imbolc 2016 traditions
Snow torches representing the return of the sun are used in a symbolic battle against winter in Huddersfield, England, in February of 2012. Getty Images/Bethany Clarke

Pagans across the world are attempting to lure the spring equinox with traditional Imbolc festivities this week. The festival — pronounced “IM-bulk,” “EM-bowlk,” or “oi-milk” — falls on Feb. 2 and is meant to celebrate the early signs of spring.

The festival falls midway between the winter solstice and the spring equinox at a time, which is traditionally the coldest and darkest time of the year for pagans, commonly referred to as Wiccans. Imbolc is also called Brigid’s Day, honoring the Celtic goddess of fire, fertility and midwifery.

Imbolc is an Old Irish word referring to sheep’s milk. It signifies fertility and in ancient times one of the earliest signs of spring was a lactating ewe.

Traditionally people light every lamp in their home at dusk during Imbolc. This is done to honor the sun’s rebirth. Candles can be lit in all rooms of the house while a kerosene lamp is usually placed in a commonly used area. A number of pagans also pay tribute to Brigid by putting together an altar and praying to the goddess.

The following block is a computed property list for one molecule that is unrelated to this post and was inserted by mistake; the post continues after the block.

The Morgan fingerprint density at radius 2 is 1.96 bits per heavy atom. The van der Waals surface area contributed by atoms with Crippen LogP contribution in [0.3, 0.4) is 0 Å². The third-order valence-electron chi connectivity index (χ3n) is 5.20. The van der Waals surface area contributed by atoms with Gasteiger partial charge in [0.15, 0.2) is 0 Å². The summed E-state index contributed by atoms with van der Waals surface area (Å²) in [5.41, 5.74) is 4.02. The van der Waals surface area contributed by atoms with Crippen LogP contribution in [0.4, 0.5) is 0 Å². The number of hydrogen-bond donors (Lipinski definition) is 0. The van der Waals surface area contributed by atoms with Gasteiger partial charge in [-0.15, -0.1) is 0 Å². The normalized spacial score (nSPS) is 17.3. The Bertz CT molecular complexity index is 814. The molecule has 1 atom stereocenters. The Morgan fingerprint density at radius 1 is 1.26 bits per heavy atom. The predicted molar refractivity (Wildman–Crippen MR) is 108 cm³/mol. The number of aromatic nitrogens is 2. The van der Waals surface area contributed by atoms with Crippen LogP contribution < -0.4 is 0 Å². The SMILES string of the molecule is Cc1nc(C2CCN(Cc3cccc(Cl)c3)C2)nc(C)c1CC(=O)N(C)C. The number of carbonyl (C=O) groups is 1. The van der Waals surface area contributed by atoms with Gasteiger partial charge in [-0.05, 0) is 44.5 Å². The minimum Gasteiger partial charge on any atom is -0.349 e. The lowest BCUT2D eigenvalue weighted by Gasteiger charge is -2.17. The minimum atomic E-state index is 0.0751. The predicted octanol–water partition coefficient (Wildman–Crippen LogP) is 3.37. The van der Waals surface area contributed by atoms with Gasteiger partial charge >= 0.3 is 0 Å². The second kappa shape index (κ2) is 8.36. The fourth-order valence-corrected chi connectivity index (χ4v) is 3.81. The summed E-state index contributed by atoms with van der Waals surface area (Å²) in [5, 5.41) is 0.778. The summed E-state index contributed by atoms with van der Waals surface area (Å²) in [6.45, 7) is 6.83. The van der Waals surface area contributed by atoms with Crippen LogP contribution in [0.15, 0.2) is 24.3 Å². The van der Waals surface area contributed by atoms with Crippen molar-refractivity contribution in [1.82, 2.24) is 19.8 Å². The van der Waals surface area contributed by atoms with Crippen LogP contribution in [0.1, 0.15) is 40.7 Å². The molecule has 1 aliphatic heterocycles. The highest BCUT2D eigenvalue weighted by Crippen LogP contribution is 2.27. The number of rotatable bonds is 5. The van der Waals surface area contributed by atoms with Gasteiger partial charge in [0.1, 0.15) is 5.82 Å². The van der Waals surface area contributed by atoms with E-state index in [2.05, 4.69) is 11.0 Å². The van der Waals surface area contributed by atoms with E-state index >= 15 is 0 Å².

Celebrations also include a twirling of torches to symbolize the sun as well as walking through snow to trace an image of the sun. People undertake spring cleaning and take ritual baths to create space for the goddess to come into their lives. It is also a tradition to prepare talismans for ceremonies. An example of this would be a small straw doll dressed in white cloth, referred to as a Brideog, and a Brigid’s Cross.

A major part of the Imbolc festivities is the feast. The celebratory food includes a lot of dairy, with sour cream-based dishes commonly eaten. Spicy dishes are also popular, as is spiced wine.

Some traditional Imbolc recipes can be seen here.